5 Common Manufacturing Outsourcing Errors and How to Avoid Them

5 Common Manufacturing Outsourcing Errors and How to Avoid Them

Did you know 70% to 80% of manufactured products are outsourced?

Many businesses outsource to get the product manufacturing they need at a lower cost. It also means these businesses can focus on their core competencies while the outsourcer focuses on manufacturing.

Outsourcing can be a godsend of a solution if you go about it the right way. But what issues can sour the company-manufacturing partner relationship?

Consider these five common manufacturing outsourcing errors and how to avoid them.

1. Miscommunication With Manufacturing Partner

One of the primary sources of tension between a client and an outsourcer is miscommunication. Unless both parties know what to expect of the other and can come together to discuss issues and concerns, there will be problems.

If you outsource manufacturing, ensure there’s open, two-way communication. 

Before choosing a manufacturing partner, you must do your homework to find an outsourcer committed to meeting or exceeding customer expectations. It also needs to communicate well and be accessible.

2. Inadequate Focus On Geopolitical Risks

Before choosing a manufacturing partner in another country, you must consider geopolitical risks. 

While many businesses outsource to take advantage of the lower labor cost in other countries, these savings can be eaten up if you’re hit with import tariffs or transportation expenses you hadn’t previously considered.

The top country for outsourcing product manufacturing is China. As long as you do your homework, a manufacturing partner in China can be just what your company needs.

3. Quality Control Issues

Costs can go through the roof if you don’t stay on top of quality control issues.

Before you sign a contract with a manufacturing partner, request that the would-be manufacturing partner performs a sample production test. You’ll want to iron out any problems sooner rather than later to avoid costly problems.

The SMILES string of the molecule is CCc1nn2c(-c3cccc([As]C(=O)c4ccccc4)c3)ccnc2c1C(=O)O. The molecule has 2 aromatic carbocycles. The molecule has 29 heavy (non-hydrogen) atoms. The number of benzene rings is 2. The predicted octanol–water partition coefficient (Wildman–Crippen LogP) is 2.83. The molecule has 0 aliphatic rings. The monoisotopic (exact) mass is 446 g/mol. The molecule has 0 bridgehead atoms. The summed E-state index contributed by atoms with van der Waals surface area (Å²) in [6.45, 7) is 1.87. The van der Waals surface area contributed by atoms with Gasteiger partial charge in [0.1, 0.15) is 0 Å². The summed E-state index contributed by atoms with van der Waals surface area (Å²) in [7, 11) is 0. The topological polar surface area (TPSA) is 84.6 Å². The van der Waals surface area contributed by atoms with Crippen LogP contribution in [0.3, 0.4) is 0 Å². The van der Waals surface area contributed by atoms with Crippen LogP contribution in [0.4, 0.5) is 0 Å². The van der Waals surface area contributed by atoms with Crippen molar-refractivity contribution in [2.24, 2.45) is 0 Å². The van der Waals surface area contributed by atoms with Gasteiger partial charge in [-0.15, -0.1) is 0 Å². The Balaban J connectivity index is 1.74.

4. Rush to Sign an Agreement

It’s never a good idea to sign any agreement before carefully combing over it.

If you sign on with a manufacturing partner too quickly, you could face:

  • Substantial manufacturing outsourcing expenses
  • Poor quality control measures

When you understand how outsourcing works, you can make informed decisions.

5. Not Staying Involved

Disengaging the process is a mistake even if you find a reputable manufacturing partner. Instead, you need to remain involved throughout the process.

Just because the outsourcer is responsible for manufacturing doesn’t mean you’re relegated to the sidelines. You need to ensure that everything—at all stages of production—is going according to your specific requirements.

Staying involved means you can verify that the finished product meets your quality standards. And if there are any issues, you can detect them sooner rather than later and bring your concerns to the attention of the outsourcer.

Avoid These Common Manufacturing Outsourcing Errors

If your business needs help with manufacturing products, going the outsourcing route can be beneficial. But you’ll want to avoid the common manufacturing outsourcing errors mentioned above. 

Keith Morris

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